Evidence of prehistoric activity survives on the downs. Bowl barrows have been identified on Middle Down and Gallows Hill and ditches on Middle Down and at the parish's north-western corner. West of the Coombe there is a field system covering 24 ha. There are bowl barrows on Trow Down and a ditch has been found south of it. On Elcombe Down is a Bronze-Age field system measuring 182 ha. which extends eastwards into Ebbesborne Wake. (fn. 8)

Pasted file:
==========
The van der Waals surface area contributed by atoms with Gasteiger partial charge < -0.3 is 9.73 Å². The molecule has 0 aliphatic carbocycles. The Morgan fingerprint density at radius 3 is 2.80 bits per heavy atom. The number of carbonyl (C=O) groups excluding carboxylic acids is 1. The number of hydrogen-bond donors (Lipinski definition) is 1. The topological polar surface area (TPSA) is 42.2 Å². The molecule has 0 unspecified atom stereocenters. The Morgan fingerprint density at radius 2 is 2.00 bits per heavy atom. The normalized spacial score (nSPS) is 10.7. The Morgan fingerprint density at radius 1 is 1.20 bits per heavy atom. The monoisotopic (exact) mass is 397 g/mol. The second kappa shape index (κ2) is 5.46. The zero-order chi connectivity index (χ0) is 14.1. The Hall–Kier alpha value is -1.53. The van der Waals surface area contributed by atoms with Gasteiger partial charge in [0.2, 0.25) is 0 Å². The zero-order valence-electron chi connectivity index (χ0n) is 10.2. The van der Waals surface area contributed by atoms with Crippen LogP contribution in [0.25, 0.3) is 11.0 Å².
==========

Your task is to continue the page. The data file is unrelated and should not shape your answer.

In historical times the flatter ground north, east, and south-east of Windmill Hill was arable. The downs and deep valleys further north and south were pastures, and north of Norrington Farm there was a warren. (fn. 9) The southern part of the parish was more heavily wooded than the northern. The woodland at Trow in 1086, which was 6 furlongs long and 3 broad, (fn. 10) may have been part of a larger area of woodland on the northern fringe of Cranborne Chase, (fn. 11) of which Elcombe Copse, first recorded in 1567, (fn. 12) and Goscombe Copse and Manwood Copse, both mentioned in 1664 when they measured 5 a. and 35 a. respectively, (fn. 13) were the remnants. In 1842 there were c. 90 a. of woodland in the parish, of which 80 a. were in the south part. (fn. 14) Some woodland was planted north of the river, on Windmill Hill, and elsewhere in the late 19th century. (fn. 15) A dewpond on Elcombe Down was called Wermere in 1618. (fn. 16)